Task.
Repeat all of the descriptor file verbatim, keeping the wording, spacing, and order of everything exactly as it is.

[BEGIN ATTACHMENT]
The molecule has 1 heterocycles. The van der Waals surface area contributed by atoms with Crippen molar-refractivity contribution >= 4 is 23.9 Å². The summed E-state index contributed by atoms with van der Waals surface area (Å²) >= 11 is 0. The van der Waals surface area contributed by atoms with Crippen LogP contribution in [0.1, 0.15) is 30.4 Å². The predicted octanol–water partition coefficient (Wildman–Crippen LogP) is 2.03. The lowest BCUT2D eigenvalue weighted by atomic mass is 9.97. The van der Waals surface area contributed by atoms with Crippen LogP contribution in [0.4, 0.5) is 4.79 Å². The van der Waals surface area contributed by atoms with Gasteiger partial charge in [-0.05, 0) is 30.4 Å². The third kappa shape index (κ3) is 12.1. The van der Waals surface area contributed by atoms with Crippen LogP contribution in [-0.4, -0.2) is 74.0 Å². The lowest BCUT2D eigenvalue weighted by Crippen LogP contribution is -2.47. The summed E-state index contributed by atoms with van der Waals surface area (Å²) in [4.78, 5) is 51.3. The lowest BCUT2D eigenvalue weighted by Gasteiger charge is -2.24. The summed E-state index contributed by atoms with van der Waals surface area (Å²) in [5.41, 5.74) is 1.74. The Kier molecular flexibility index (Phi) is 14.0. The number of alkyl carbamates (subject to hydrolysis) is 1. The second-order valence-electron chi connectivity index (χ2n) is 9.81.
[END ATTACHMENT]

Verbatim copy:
The molecule has 1 heterocycles. The van der Waals surface area contributed by atoms with Crippen molar-refractivity contribution >= 4 is 23.9 Å². The summed E-state index contributed by atoms with van der Waals surface area (Å²) >= 11 is 0. The van der Waals surface area contributed by atoms with Crippen LogP contribution in [0.1, 0.15) is 30.4 Å². The predicted octanol–water partition coefficient (Wildman–Crippen LogP) is 2.03. The lowest BCUT2D eigenvalue weighted by atomic mass is 9.97. The van der Waals surface area contributed by atoms with Crippen LogP contribution in [0.4, 0.5) is 4.79 Å². The van der Waals surface area contributed by atoms with Gasteiger partial charge in [-0.05, 0) is 30.4 Å². The third kappa shape index (κ3) is 12.1. The van der Waals surface area contributed by atoms with Crippen LogP contribution in [-0.4, -0.2) is 74.0 Å². The lowest BCUT2D eigenvalue weighted by Crippen LogP contribution is -2.47. The summed E-state index contributed by atoms with van der Waals surface area (Å²) in [4.78, 5) is 51.3. The lowest BCUT2D eigenvalue weighted by Gasteiger charge is -2.24. The summed E-state index contributed by atoms with van der Waals surface area (Å²) in [5.41, 5.74) is 1.74. The Kier molecular flexibility index (Phi) is 14.0. The number of alkyl carbamates (subject to hydrolysis) is 1. The second-order valence-electron chi connectivity index (χ2n) is 9.81.